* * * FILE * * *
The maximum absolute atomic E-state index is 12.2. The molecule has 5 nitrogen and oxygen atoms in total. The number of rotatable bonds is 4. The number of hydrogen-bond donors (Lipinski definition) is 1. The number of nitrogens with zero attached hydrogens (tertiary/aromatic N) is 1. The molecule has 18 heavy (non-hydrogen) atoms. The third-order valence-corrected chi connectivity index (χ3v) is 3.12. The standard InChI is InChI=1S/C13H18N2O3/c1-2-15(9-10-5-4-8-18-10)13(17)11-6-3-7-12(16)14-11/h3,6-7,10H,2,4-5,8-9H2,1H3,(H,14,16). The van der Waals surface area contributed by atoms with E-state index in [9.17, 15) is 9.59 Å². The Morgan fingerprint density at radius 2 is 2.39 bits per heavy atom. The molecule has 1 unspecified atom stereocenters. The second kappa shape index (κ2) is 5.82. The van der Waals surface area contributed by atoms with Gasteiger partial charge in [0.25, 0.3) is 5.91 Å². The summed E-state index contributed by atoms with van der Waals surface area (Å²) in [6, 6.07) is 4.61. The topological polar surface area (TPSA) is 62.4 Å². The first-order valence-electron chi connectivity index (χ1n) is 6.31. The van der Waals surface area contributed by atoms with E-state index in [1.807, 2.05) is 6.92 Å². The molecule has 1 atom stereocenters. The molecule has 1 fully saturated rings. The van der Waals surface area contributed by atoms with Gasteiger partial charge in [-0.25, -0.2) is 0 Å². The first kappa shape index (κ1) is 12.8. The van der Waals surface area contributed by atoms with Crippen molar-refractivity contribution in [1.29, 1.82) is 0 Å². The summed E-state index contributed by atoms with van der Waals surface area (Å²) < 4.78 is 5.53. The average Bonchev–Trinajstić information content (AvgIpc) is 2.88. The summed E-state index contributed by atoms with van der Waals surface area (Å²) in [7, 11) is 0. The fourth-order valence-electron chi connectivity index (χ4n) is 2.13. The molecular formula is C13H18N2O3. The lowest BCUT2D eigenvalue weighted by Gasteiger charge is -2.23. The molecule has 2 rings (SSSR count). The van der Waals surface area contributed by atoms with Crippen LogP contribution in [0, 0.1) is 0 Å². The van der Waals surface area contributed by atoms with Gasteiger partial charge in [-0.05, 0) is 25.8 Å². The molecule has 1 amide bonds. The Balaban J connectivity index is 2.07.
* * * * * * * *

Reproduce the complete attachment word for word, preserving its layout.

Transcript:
The maximum absolute atomic E-state index is 12.2. The molecule has 5 nitrogen and oxygen atoms in total. The number of rotatable bonds is 4. The number of hydrogen-bond donors (Lipinski definition) is 1. The number of nitrogens with zero attached hydrogens (tertiary/aromatic N) is 1. The molecule has 18 heavy (non-hydrogen) atoms. The third-order valence-corrected chi connectivity index (χ3v) is 3.12. The standard InChI is InChI=1S/C13H18N2O3/c1-2-15(9-10-5-4-8-18-10)13(17)11-6-3-7-12(16)14-11/h3,6-7,10H,2,4-5,8-9H2,1H3,(H,14,16). The van der Waals surface area contributed by atoms with E-state index in [9.17, 15) is 9.59 Å². The Morgan fingerprint density at radius 2 is 2.39 bits per heavy atom. The molecule has 1 unspecified atom stereocenters. The second kappa shape index (κ2) is 5.82. The van der Waals surface area contributed by atoms with Gasteiger partial charge in [0.25, 0.3) is 5.91 Å². The summed E-state index contributed by atoms with van der Waals surface area (Å²) in [6, 6.07) is 4.61. The topological polar surface area (TPSA) is 62.4 Å². The first-order valence-electron chi connectivity index (χ1n) is 6.31. The van der Waals surface area contributed by atoms with E-state index in [1.807, 2.05) is 6.92 Å². The molecule has 1 atom stereocenters. The molecule has 1 fully saturated rings. The van der Waals surface area contributed by atoms with Gasteiger partial charge in [-0.25, -0.2) is 0 Å². The first kappa shape index (κ1) is 12.8. The van der Waals surface area contributed by atoms with Crippen molar-refractivity contribution in [1.29, 1.82) is 0 Å². The summed E-state index contributed by atoms with van der Waals surface area (Å²) < 4.78 is 5.53. The average Bonchev–Trinajstić information content (AvgIpc) is 2.88. The summed E-state index contributed by atoms with van der Waals surface area (Å²) in [7, 11) is 0. The fourth-order valence-electron chi connectivity index (χ4n) is 2.13. The molecular formula is C13H18N2O3. The lowest BCUT2D eigenvalue weighted by Gasteiger charge is -2.23. The molecule has 2 rings (SSSR count). The van der Waals surface area contributed by atoms with Crippen LogP contribution in [0, 0.1) is 0 Å². The van der Waals surface area contributed by atoms with Gasteiger partial charge in [-0.05, 0) is 25.8 Å². The molecule has 1 amide bonds. The Balaban J connectivity index is 2.07.